And for all their prizes, the editors of the NYT seems to lack some basic newspaper management skills. Why change the font? Why, one has to ask, must the cartoon page shift its position in the paper from day to day, like some permanent floating crap game? Now, in just a few days under its new name, the newspaper’s op-ed page has shifted elsewere in the paper. It seems that the editors mis-understand the nature of a newspaper – indeed, THIS newspaper – in the life of its readers, if they think we don’t care about such matters.
Now, instead of a paper written for and by English-speaking readers around the world, it has become a paper written by journalists in New York City for readers from New York City. The world’s loss, alas.
UPDATE (2016-07-31): And now? From buying it every day, now, I hardly ever do. The newspaper is a poor skeleton of its former fleshy self, and shamefully provincial.
Our modern, technologically-advanced, societies require very specialized knowledge and expertise to function. In such societies, it benefits individuals to specialize. Despite the beliefs of management consultants and the old Bell System, it is not true that everyone can do anything.
In the 1950s and 1960s, for instance, the British Government successfully promoted the development of a highly-specialized cadre of nuclear energy physicists and engineers, able to design, build and operate nuclear power stations. Once that technology became mature, however, Government policy shifted and it was thought that country could purchase nuclear power technology “off the shelf”; the country had no need for the skills involved (it was argued) and thus de-skilled. The French government took a different view, with the consequence today that young French nuclear engineers are in high demand in Britain.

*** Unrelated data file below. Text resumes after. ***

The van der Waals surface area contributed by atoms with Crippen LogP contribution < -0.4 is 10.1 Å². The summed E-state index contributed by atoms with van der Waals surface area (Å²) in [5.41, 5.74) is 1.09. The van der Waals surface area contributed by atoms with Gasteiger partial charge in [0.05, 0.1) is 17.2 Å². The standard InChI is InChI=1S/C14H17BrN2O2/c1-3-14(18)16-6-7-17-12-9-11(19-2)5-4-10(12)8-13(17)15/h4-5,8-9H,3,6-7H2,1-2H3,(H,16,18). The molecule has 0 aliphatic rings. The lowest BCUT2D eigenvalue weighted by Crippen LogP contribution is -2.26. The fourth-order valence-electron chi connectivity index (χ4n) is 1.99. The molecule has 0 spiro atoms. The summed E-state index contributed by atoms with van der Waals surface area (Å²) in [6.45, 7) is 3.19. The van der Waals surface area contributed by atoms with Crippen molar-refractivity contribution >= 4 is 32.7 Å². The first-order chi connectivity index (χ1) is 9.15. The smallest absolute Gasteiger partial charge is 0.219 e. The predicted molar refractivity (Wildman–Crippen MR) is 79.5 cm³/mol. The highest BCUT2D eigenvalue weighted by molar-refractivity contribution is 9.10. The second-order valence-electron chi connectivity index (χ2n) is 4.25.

Just as it benefits individuals to specialize, so too with cities and regions. If there are many companies in the same industry near to one another, recruitment of specialized, skilled staff is easier, exchanges of ideas and business occurs more often, and collaborative partnerships and common campaigns are facilitated. This is why, for example, the world’s leading commercial insurance companies operate near to one another in Trinity Square, London, and have done for centuries. This is why Stamford, CT, is a similar centre for insurance companies. This is why, despite the so-called abolition of distance by the Internet, the key US companies in telemedicine all operate within a few blocks of one another in Manhattan. Michael Porter’s work on regional industrial clusters has been rightly compelling in explaining the causes and consequences of these phenomena.
But what of countries? Most national borders are historical or geographic artefacts, contingent accidents of history that could well be otherwise. So, prima facie, what is true of regions should also be true of countries: it should benefit countries to specialize. Since David Ricardo’s theory of comparative advantage in 1817, economists have believed that countries gain from specialization in the production of goods for which they have relative advantage (despite the theory’s flaws). Why then do many people think it necessary for countries to NOT specialize, to have strong services sectors AND strong manufacturing industries AND a strong agricultural base? Many Marxists seem to think this – that all countries should have large manufacturing sectors – and none I have questioned has ever been able to give me a good justification as to why. (Perhaps believing that a proletarian revolution is a necessary stage of every country’s history leads one to believe that an industrial working class is also necessary, and hence a large manufacturing sector.)
Since the Great Global Recession of 2007-?, conventional public policy wisdom in Britain has been that the country’s economy needs “rebalancing” to reduce the role and proportion of financial and professional services, and increase the role of manufacturing. But why? Surely, most jobs in services are better paid, have better working conditions, and are generally more intellectually and emotionally challenging, than the repetitive, dirty, noisy, foul-smelling, physically-demanding jobs of factories. Of course, modern factories are often clean, quiet, and air-conditioned, because robots, unlike people and trades unions, refuse to work in any other conditions.
Now, according to The Economist, the British Government is planning to throw money at industrial sector strategy again – “picking winners” is the term of art. Not only did this fail last time Britain did it (in the 1960s and 1970s), but even MITI – the once all-powerful Japanese Ministry of International Trade and Industry – failed at it. Japanese attempts to enter the avionics industry were a bust, for example, despite MITI’s great desire, focus, power, and resources.